On the Road of Life, before we find Christ, the thing we don’t realize is our utter state of depravity, we are lacking , empty, and wanting. Just like Paul he was on a mission to stop the Christians, being empty and void of Gods true wishes, but thinking he was at the top of his spiritual achievements. Then he met Jesus on the Road. (THE ROAD TO DAMASCUS)
“and he fell to the ground and heard a voice saying to him, “Saul, Saul, (Paul) why are you persecuting Me?” And he said, “Who are You, Lord?” And He said, “I am Jesus whom you are persecuting,”
Acts 9:4 & 5 (NASB)
Yesterday, I ran across two different blogs that quoted Kierkegaard in regards to interpreting the Bible. I have to admit I don’t know much about the man, but I found his statements thought provoking. For those of us who love to study God’s Word and read scholarly books about the Bible, his quotes help to remind us what the goal is.
“The matter is quite simple. The Bible is very easy to understand. But we Christians are a bunch of scheming swindlers. We pretend to be unable to understand it because we know very well that the minute we understand, we are obligated to act accordingly.
I grew up being taught to pray to God our heavenly Father and to always close (as the NT instructs us to) with a “in Jesus’ name” tag. However I’ve heard others pray directly to Jesus. Of course our Catholic friends tend to pray to Mary. And I’m sure others in the overall Christian-based extended family may very well even pray to someone else. But what is the correct way? Does Scripture clearly indicate whom we should be directing our prayers to?
The following article (from fellow Biblical Unitarian – Ivan Maddox’s web site) by Richard Winstead gives some good Bible-based answers on this very subject. Below is the article in its entirety. After, be sure to post your thoughts and any other points of Scripture on the subject. Thanks.
The Apostle Paul often expresses his recognition of God’s forgiveness in his life, yet being mindful of what he was like and for what God had forgiven him. What a wonderful example for us to follow.
1 Timothy 1:12-16 [NASB]
I thank Christ Jesus our Lord, who has strengthened me, because He considered me faithful, putting me into service, even though I was formerly a blasphemer and a persecutor and a violent aggressor. Yet I was shown mercy because I acted ignorantly in unbelief; and the grace of our Lord was more than abundant, with the faith and love which are found in Christ Jesus. It is a trustworthy statement, deserving full acceptance, that Christ Jesus came into the world to save sinners, among whom I am foremost of all. Yet for this reason I found mercy, so that in me as the foremost, Jesus Christ might demonstrate His perfect patience as an example for those who would believe in Him for eternal life.
Though the video above is humorous, it strikes a convicting chord because it points out our tendency to forget and marginalize God. We fill our lives with so many people, so many events, and so many things that we have no time left over for God. Even for those of us in full time ministry, it is a constant battle to not substitute the work of God for actually spending time with God. Even so, the Scripture is very pointed on how God feels about “competitors.” Please consider the following verses:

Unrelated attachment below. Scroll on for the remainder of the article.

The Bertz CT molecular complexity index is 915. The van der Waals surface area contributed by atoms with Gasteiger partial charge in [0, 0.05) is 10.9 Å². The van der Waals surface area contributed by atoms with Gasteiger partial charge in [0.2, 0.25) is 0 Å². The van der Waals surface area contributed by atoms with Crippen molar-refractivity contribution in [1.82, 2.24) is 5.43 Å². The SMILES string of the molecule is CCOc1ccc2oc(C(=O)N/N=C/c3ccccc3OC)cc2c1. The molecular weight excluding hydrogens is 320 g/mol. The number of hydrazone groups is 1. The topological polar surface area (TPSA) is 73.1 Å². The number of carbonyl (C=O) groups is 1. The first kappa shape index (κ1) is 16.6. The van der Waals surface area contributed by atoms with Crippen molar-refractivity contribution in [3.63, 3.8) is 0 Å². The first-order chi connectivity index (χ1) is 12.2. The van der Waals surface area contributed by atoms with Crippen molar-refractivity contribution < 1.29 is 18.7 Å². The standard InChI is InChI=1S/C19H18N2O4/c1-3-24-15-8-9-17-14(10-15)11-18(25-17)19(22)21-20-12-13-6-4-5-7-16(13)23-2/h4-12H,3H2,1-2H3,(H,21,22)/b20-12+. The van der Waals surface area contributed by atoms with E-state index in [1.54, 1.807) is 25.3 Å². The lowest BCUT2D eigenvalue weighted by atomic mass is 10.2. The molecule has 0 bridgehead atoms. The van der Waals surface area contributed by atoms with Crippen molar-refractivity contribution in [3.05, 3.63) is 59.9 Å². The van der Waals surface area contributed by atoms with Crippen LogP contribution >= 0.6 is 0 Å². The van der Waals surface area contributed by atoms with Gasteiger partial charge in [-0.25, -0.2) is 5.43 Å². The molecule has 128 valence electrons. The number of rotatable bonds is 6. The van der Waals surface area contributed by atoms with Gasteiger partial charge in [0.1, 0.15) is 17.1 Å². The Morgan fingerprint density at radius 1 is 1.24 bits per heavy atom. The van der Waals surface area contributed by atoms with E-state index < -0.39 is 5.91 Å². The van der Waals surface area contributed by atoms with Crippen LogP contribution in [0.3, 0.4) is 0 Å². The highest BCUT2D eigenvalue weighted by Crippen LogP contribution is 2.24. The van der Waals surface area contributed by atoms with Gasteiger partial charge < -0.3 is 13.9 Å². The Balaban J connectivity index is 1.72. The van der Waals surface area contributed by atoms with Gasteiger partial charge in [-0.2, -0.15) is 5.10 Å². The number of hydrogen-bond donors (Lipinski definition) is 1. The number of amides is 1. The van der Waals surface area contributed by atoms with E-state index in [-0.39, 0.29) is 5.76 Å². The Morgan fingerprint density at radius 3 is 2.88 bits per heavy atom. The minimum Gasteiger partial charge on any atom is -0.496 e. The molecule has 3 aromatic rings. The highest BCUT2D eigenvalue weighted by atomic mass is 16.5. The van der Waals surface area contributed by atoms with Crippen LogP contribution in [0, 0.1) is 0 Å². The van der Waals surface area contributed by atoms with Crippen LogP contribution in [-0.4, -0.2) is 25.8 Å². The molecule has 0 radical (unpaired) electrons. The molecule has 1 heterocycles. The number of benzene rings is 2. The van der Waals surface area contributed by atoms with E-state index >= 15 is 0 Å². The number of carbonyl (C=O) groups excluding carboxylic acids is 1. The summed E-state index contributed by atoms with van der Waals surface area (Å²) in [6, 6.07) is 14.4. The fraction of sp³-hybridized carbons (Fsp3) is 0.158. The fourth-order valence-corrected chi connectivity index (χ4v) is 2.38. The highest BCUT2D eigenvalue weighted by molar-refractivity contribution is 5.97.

This was the sermon I delivered last week in manuscript form. We began a series on spiritual discipline and this is the opening sermon in that series.
So, about a week ago, I was sitting on a beach next to my wife and my parents. Beaches are wonderful, aren’t they? To sit there and feel the air, the sound of the waves and the sun beating down on you is almost surreal. You know what I’m talking about, that feeling that almost takes your breath away with its grandeur. By far, though, the most impressive thing is to look out on the horizon. It feels like the ocean is never ending, that this could wholly consume you, yet at the same time it is terrifying in all of its attributes.
I wrote this devotional for our service at North Hills this sunday. I thought I would share. It is far from perfect and far from being theologically thorough, but sometimes, that may be just what we need.
What is worship, what does it mean to worship, and what is the purpose of our worship? Does it mean coming to church and singing songs?
I get devotional thoughts from a pastor-friend of mine named Steve Taylor, many on this board may know him as well and this particular one really struck me. The link to his blog is http://www.kingdomdreamer.blogspot.com/ this particular blog was posted on May 29.
The urgent need is to simplify. In this fast-paced, high-tech age simple priorities have been buried under mountains of complexities.
“Truly I say to you, whoever does not receive the kingdom of God like a child will not enter it at all.” (Mark 10:15)
We were discussing the beattitudes on Wednesday night bible study and as I was reading a commentary as a study before the actual class, I read something about righteousness that really changed my view on my own righteousness.
We often hear people talk about being a good person and doing what’s right and sometimes we have this feeling that what’s right to them isn’t entirely right at all. Other times (and a little more often than I would like to admit) I think I’m doing the “right” thing and feel a little weird about it.
The views expressed by posters and commentators are not necessarily endorsed by Living Hope International Ministries. Feel free to disagree with us as we all work together to discover the truth of Scripture.